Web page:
Judgement 24074/19 44839/19 9077/20

Applicant type Natural person (professional secrecy)
Number of applicants 3
Country Turkey
Application no. 24074/19 44839/19 9077/20 
Date 14/11/2023
Judges Arnfinn Bårdsen, President,
 Egidijus Kūris,
 Pauliine Koskelo,
 Saadet Yüksel,
 Lorraine Schembri Orland,
 Frédéric Krenc,
 Diana Sârcu,
Institution Court
Type Judgment
Outcome Art. 8 Violation
Reason No legal basis
Type of privacy Informational privacy
Keywords Lawyer-client priveledge; emergency
Facts of the caseThe applicants complained that the monitoring by an officer of their lawyers’ visits and the recording of those meetings by means of technical devices had contravened their right to confidential communication with their lawyers, in breach of their right to respect for their private life under Article 8 of the Convention. Relying on Article 13 of the Convention, they also complained of a lack of an effective domestic remedy in that respect.
AnalysisThe Court opts to deal with the case solely under Article 8 ECHR, as the claims under Article 13 ECHR are subsumed under that provision. The Court sets asside the government’s plea regarding the non-exhaustion of domestic remedies as well as the de minimis defence. Because the lawyer-client priveledge is the basis of the right to a fair trial, the Court holds that the secrecy of correspondency and the lawyer-client confidentiality may only be derogated from in exceptional cases and on condition that adequate and sufficient safeguards against abuse are in place. As a legal basis, the government points to an Emergency Legislative Degree. The Court refers to the quality of law doctrine and points to the lack of individualised grounds in the decisions to apply the impugned measures. There were not concrete time limits for the duration of measures involving the monitoring and recording of meetings with lawyers nor concrete conditions that had to be met in order for such measures to be terminated. There was no adequate review and the Court holds that the national courts failed to fulfil their obligation to ascertain whether the reasons put forward in the relevant decisions had justified the monitoring and recording of the applicants’ meetings with their lawyers contrary to the principle of client-lawyer confidentiality. Thus, it finds a violation of Article 8 ECHR, because the measures were not in accordance with the law.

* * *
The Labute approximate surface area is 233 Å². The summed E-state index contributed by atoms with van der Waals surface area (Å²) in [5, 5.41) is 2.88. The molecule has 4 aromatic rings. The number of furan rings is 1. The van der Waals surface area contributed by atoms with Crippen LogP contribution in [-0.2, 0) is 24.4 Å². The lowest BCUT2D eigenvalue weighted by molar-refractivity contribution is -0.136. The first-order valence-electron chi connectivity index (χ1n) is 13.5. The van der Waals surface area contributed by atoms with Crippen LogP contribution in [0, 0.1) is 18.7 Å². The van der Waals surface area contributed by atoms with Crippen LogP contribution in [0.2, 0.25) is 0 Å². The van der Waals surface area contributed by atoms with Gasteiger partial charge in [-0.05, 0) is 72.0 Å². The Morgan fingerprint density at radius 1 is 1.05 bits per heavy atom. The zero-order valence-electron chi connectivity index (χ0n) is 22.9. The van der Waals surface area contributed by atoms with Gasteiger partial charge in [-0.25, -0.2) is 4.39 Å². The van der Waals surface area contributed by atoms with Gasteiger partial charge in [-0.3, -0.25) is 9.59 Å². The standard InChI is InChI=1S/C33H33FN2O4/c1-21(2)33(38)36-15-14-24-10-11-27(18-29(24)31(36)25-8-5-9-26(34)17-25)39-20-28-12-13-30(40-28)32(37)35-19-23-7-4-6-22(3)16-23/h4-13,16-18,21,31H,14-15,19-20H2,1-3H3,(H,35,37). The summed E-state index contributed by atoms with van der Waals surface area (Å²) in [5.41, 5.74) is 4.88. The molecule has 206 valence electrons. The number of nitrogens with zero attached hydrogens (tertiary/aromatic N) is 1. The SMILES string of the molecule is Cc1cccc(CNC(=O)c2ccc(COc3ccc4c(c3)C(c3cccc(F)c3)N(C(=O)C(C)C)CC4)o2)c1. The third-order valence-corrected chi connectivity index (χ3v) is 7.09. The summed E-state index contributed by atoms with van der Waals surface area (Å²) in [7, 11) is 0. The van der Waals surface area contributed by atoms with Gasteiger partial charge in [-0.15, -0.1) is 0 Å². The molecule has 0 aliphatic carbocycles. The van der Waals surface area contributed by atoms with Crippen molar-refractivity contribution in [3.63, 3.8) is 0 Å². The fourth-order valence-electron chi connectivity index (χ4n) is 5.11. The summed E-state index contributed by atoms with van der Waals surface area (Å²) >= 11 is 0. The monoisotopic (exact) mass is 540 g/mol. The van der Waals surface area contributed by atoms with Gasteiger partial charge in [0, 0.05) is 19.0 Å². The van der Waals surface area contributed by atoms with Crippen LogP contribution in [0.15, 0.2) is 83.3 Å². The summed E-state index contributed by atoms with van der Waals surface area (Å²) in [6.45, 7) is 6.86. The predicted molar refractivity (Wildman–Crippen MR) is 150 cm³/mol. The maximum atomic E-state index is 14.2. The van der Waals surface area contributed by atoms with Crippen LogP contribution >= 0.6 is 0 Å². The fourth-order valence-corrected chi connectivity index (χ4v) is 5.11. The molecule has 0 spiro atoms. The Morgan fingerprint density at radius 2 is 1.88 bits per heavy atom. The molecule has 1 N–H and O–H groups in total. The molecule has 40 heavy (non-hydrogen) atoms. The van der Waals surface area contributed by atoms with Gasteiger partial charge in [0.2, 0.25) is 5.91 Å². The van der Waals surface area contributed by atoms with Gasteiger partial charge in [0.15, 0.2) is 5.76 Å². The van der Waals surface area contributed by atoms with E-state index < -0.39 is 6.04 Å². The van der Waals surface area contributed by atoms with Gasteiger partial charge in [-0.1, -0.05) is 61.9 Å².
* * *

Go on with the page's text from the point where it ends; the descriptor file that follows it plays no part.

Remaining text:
Subsequently, it assessess whether Article 15 ECHR applies. But it quickly sets out that the flaws where so fundamental that the absence of any safeguards against arbitrariness and abuse cannot be regarded as having been justified by the emergency caused by the attempted coup in 2016.
Other Article violation? Article 15 ECHR does not apply
Damage awarded (a) that the respondent State is to pay the applicants, within three months from the date on which the judgment becomes final in accordance with Article 44 § 2 of the Convention, the following amounts, to be converted into the currency of the respondent State at the rate applicable at the date of settlement:
(i) EUR 9,750 (nine thousand seven hundred fifty euros) to each of the applicants, plus any tax that may be chargeable, in respect of non-pecuniary damage;
(ii) EUR 2,000 (two thousand euros) to the first applicant, EUR 4,942 (four thousand nine hundred and forty-two euros) to the second applicant, and EUR 2,184 (two thousand one hundred and eighty-four euros) to the third applicant, plus any tax that may be chargeable to the applicants, in respect of costs and expenses;
(b) that from the expiry of the above-mentioned three months until settlement simple interest shall be payable on the above amounts at a rate equal to the marginal lending rate of the European Central Bank during the default period plus three percentage points;
Documents Judgment